Ending racial politics begins with the people

Dear Editor,

Racial politics in Guyana must end, and this must begin with the people.  Your October 3 piece entitled ‘Nagamootoo accuses PPP of race-baiting,’ raises a serious issue that has long stood in the way of the Guyanese people. Being Guyanese-American, and having seriously studied the effects of race and its role in politics in Guyana, I believe that all attempts by politicians at race-baiting should not be permitted. Instead, racial politics and race-baiting should be seen as criminal acts, since they frequently undermine Guyanese democracy and the people’s choice, thus, indirectly, violating Guyana’s constitution and its contractual commitment to its people.

Race-baiting by politicians in Guyana is nothing new and is usually brought about when one or more of its political parties senses that it is failing the country economically. They then bring up race to distract the population from the real issues. I applaud AFC Vice-Chairman, Mr Moses Nagamootoo, for denouncing a practice that should not be tolerated in Guyana, and raising awareness in a public manner. When racial politics arise in the country, it constitutes an attempt by the Guyanese government to divide and rule the people for its own benefit.

To make matters worse, when racial violence occurs as a byproduct of political race-baiting, the world sees Guyana as a “racist” and “corrupt” society— which I know it is not.  Earlier this year, when I conducted research on Guyana, I found that Western scholars and organizations believe that racial or ethnic violence is the reason for the country’s weak economy and weak government. Looking at Guyana’s history their view of the nation seems accurate, but does not capture the full picture. Guyana is weak because its government and economy are. Because the nation is weak, the people are more susceptible to political race-baiting.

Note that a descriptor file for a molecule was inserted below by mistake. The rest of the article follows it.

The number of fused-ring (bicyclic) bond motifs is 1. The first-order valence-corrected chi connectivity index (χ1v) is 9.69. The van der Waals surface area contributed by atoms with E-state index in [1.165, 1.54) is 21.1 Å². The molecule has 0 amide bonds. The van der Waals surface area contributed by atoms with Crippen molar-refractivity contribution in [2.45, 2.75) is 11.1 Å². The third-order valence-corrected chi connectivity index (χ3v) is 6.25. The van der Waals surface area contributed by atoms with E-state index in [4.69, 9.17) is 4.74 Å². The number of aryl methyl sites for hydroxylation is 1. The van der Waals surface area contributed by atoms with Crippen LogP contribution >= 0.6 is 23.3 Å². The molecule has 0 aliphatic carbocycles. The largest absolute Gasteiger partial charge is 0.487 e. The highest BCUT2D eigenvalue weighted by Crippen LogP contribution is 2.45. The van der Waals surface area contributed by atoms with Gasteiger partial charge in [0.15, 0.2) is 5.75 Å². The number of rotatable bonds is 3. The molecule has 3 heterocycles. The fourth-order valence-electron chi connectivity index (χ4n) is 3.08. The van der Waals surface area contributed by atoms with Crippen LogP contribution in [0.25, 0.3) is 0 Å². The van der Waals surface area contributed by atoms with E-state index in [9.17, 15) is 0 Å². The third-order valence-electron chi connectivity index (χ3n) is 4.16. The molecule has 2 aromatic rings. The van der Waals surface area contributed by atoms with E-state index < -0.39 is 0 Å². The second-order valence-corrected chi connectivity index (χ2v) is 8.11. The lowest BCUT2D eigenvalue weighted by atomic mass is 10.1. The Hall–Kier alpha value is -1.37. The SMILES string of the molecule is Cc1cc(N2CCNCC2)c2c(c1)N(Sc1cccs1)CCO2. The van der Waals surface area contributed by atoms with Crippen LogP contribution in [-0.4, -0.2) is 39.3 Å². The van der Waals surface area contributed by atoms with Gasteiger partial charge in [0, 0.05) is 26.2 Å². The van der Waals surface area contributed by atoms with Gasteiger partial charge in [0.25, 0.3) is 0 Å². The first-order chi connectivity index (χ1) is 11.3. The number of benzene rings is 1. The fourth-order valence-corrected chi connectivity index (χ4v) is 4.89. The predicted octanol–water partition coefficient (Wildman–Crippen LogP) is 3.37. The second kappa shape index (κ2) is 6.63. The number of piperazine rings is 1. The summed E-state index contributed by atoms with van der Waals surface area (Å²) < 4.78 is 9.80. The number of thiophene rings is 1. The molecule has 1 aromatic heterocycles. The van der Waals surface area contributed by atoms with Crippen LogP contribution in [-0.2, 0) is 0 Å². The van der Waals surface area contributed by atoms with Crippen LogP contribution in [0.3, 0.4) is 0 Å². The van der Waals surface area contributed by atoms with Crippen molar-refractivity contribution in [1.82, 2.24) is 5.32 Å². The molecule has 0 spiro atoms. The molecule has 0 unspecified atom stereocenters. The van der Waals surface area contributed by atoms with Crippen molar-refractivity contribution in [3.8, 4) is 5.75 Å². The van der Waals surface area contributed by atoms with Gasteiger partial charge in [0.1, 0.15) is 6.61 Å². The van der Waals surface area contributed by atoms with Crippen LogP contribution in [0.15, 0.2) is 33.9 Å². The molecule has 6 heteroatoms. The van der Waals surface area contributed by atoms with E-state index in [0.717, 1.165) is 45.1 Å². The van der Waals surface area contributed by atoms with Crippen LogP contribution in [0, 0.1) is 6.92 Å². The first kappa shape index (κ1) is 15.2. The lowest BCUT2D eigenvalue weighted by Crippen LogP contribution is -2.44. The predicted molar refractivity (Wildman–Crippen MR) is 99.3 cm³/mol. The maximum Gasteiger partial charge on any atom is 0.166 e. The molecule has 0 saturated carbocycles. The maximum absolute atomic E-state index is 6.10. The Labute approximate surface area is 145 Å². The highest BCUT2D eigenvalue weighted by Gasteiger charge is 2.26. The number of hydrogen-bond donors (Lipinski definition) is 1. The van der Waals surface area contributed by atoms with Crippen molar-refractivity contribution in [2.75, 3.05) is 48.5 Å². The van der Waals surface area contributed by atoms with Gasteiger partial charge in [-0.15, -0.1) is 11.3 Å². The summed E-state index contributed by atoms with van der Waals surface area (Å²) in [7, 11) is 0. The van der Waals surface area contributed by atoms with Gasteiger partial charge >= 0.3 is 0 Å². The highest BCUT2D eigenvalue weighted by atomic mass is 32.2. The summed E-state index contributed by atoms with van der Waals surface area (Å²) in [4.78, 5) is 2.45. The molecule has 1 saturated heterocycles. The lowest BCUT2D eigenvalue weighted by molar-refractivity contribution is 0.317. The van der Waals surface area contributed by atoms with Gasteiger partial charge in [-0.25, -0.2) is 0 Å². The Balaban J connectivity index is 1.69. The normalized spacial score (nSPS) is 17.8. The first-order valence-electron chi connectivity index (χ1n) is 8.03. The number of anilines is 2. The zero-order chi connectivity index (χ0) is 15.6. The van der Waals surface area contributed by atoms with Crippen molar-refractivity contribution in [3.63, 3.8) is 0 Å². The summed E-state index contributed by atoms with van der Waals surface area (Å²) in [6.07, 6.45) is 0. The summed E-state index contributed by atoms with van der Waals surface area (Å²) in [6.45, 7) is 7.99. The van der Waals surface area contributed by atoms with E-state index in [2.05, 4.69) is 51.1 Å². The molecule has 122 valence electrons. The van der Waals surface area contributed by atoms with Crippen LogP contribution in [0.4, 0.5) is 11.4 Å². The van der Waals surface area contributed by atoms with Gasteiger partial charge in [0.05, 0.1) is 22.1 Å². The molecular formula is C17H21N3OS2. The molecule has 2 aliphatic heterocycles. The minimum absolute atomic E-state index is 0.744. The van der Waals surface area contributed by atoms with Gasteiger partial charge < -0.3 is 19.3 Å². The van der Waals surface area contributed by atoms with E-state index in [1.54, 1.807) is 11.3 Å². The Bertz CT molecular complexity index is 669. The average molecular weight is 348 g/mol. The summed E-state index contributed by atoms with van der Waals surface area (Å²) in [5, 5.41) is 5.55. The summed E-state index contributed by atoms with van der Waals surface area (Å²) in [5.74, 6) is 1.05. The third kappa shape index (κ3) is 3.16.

But there is hope. Guyanese scholars, and ordinary citizens that I have freely interviewed, understood that poverty is a bigger issue in Guyana and that racial conflict or race-baiting is only present when politicians definitively are benefiting from it. If the majority of citizens understood this, political figures attempting to hide their destruction behind race-baiting would not be tolerated. If Guyanese were able to stop electing corrupt and racist political individuals, policy outcomes could greatly improve. After all, if one sector or one racial group of people is benefiting more than another sector or group of people in the nation, Guyana will not grow and its people will continue to suffer as a nation.

Yours faithfully,
Tamanisha John
Research Associate
Council on Hemispheric
 Affairs

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